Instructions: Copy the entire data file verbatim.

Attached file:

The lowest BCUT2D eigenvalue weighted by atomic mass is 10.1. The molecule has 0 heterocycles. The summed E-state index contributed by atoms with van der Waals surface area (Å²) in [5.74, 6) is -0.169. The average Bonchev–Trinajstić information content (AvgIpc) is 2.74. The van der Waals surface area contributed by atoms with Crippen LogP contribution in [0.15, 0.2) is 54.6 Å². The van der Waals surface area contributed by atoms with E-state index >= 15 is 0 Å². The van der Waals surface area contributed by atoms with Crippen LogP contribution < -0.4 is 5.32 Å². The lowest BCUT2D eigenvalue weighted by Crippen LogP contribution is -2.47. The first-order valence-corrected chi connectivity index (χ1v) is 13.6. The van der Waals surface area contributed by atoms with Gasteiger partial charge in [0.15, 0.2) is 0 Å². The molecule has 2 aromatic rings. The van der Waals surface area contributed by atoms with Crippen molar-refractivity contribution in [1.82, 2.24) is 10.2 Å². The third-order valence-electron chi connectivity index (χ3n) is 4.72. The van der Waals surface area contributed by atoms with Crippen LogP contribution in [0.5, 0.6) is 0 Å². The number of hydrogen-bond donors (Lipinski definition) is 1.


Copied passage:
The lowest BCUT2D eigenvalue weighted by atomic mass is 10.1. The molecule has 0 heterocycles. The summed E-state index contributed by atoms with van der Waals surface area (Å²) in [5.74, 6) is -0.169. The average Bonchev–Trinajstić information content (AvgIpc) is 2.74. The van der Waals surface area contributed by atoms with Crippen LogP contribution in [0.15, 0.2) is 54.6 Å². The van der Waals surface area contributed by atoms with E-state index >= 15 is 0 Å². The van der Waals surface area contributed by atoms with Crippen LogP contribution < -0.4 is 5.32 Å². The lowest BCUT2D eigenvalue weighted by Crippen LogP contribution is -2.47. The first-order valence-corrected chi connectivity index (χ1v) is 13.6. The van der Waals surface area contributed by atoms with Gasteiger partial charge in [0.15, 0.2) is 0 Å². The molecule has 2 aromatic rings. The van der Waals surface area contributed by atoms with Crippen molar-refractivity contribution in [1.82, 2.24) is 10.2 Å². The third-order valence-electron chi connectivity index (χ3n) is 4.72. The van der Waals surface area contributed by atoms with Crippen LogP contribution in [0.5, 0.6) is 0 Å². The number of hydrogen-bond donors (Lipinski definition) is 1.